Estimating epidemic incidence and prevalence from genomic data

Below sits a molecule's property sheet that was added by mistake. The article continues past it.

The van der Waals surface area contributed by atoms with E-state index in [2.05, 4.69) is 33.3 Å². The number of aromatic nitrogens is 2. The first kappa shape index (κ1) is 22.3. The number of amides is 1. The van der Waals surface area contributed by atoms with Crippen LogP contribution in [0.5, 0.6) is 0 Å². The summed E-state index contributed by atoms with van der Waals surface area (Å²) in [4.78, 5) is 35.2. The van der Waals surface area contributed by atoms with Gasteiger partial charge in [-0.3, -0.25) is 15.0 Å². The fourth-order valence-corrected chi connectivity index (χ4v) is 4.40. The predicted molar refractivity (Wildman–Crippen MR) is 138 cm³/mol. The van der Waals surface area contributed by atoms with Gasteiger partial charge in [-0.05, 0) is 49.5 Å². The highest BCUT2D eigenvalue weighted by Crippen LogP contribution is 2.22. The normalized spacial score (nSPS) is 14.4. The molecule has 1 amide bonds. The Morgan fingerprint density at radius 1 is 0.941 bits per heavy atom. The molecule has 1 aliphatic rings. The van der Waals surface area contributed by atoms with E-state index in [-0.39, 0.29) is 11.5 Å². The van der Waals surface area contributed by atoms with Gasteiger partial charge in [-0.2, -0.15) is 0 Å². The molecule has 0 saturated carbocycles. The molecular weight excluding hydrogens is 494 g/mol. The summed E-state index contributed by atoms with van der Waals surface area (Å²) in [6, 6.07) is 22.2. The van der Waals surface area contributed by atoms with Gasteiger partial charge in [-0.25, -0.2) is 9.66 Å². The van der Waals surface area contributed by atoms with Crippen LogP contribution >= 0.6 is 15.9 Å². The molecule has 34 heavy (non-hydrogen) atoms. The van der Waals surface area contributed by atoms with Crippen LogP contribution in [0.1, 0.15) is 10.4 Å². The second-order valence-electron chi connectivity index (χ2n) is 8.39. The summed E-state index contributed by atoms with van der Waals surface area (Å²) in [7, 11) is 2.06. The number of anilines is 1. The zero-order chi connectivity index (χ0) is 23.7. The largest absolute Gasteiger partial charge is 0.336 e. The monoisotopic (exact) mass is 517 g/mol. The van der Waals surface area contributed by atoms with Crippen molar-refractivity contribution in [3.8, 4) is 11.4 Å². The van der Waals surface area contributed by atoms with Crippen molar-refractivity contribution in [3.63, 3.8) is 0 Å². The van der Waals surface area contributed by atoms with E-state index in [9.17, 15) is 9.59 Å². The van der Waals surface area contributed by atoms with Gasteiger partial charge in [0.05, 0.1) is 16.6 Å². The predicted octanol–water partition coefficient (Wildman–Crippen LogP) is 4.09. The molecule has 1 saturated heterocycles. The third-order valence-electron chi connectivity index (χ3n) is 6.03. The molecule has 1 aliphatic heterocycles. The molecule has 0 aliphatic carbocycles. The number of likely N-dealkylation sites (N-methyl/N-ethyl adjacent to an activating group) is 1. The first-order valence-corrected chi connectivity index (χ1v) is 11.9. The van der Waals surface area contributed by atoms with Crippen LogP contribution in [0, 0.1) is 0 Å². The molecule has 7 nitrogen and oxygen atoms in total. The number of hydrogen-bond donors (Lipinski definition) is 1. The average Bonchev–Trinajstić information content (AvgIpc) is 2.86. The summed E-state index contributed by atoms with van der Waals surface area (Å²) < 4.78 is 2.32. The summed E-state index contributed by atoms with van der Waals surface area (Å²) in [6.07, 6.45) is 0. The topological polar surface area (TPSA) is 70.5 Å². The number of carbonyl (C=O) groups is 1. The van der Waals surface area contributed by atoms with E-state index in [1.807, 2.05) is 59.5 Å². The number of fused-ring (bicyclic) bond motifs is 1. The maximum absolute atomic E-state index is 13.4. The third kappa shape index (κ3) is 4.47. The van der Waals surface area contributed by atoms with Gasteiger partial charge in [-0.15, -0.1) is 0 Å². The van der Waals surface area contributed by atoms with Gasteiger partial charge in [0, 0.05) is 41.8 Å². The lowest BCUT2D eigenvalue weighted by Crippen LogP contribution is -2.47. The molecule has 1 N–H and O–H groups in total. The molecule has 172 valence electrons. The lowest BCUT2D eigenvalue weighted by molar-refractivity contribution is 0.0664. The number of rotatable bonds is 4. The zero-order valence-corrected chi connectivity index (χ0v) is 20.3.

Modern phylodynamic methods interpret an inferred phylogenetic tree as a partial transmission chain providing information about the dynamic process of transmission and removal (where removal may be due to recovery, death or behaviour change). Birth-death and coalescent processes have been introduced to model the stochastic dynamics of epidemic spread under common epidemiological models such as the SIS and SIR models, and are successfully used to infer phylogenetic trees together with transmission (birth) and removal (death) rates. These methods either integrate analytically over past incidence and prevalence to infer rate parameters, and thus cannot explicitly infer past incidence or prevalence, or allow such inference only in the coalescent limit of large population size. Here we introduce a particle filtering framework to explicitly infer prevalence and incidence trajectories along with phylogenies and epidemiological model parameters from genomic sequences and case count data in a manner consistent with the underlying birth-death model. After demonstrating the accuracy of this method on simulated data, we use it to assess the prevalence through time of the early 2014 Ebola outbreak in Sierra Leone.
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